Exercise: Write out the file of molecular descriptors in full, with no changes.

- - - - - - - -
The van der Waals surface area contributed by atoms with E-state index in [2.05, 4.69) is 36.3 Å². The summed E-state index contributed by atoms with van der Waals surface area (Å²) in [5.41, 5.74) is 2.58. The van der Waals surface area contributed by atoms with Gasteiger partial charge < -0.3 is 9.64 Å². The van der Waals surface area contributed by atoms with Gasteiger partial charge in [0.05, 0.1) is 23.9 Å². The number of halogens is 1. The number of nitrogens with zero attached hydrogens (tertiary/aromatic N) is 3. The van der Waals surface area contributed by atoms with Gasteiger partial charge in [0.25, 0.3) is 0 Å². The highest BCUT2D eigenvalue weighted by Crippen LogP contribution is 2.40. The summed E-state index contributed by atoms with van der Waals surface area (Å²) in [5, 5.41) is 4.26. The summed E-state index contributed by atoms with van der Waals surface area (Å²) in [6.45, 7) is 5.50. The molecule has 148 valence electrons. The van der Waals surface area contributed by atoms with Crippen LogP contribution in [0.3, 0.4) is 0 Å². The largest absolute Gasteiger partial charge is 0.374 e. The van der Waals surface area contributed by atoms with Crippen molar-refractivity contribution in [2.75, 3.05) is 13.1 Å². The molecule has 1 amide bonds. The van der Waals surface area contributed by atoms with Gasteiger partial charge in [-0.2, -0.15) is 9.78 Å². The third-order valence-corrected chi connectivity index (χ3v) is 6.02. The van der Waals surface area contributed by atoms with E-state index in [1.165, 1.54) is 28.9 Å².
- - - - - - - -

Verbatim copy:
The van der Waals surface area contributed by atoms with E-state index in [2.05, 4.69) is 36.3 Å². The summed E-state index contributed by atoms with van der Waals surface area (Å²) in [5.41, 5.74) is 2.58. The van der Waals surface area contributed by atoms with Gasteiger partial charge < -0.3 is 9.64 Å². The van der Waals surface area contributed by atoms with Gasteiger partial charge in [0.05, 0.1) is 23.9 Å². The number of halogens is 1. The number of nitrogens with zero attached hydrogens (tertiary/aromatic N) is 3. The van der Waals surface area contributed by atoms with Gasteiger partial charge in [0.25, 0.3) is 0 Å². The highest BCUT2D eigenvalue weighted by Crippen LogP contribution is 2.40. The summed E-state index contributed by atoms with van der Waals surface area (Å²) in [5, 5.41) is 4.26. The summed E-state index contributed by atoms with van der Waals surface area (Å²) in [6.45, 7) is 5.50. The molecule has 148 valence electrons. The van der Waals surface area contributed by atoms with Crippen LogP contribution in [0.3, 0.4) is 0 Å². The largest absolute Gasteiger partial charge is 0.374 e. The van der Waals surface area contributed by atoms with Crippen molar-refractivity contribution in [2.75, 3.05) is 13.1 Å². The molecule has 1 amide bonds. The van der Waals surface area contributed by atoms with Gasteiger partial charge in [-0.2, -0.15) is 9.78 Å². The third-order valence-corrected chi connectivity index (χ3v) is 6.02. The van der Waals surface area contributed by atoms with E-state index in [1.165, 1.54) is 28.9 Å².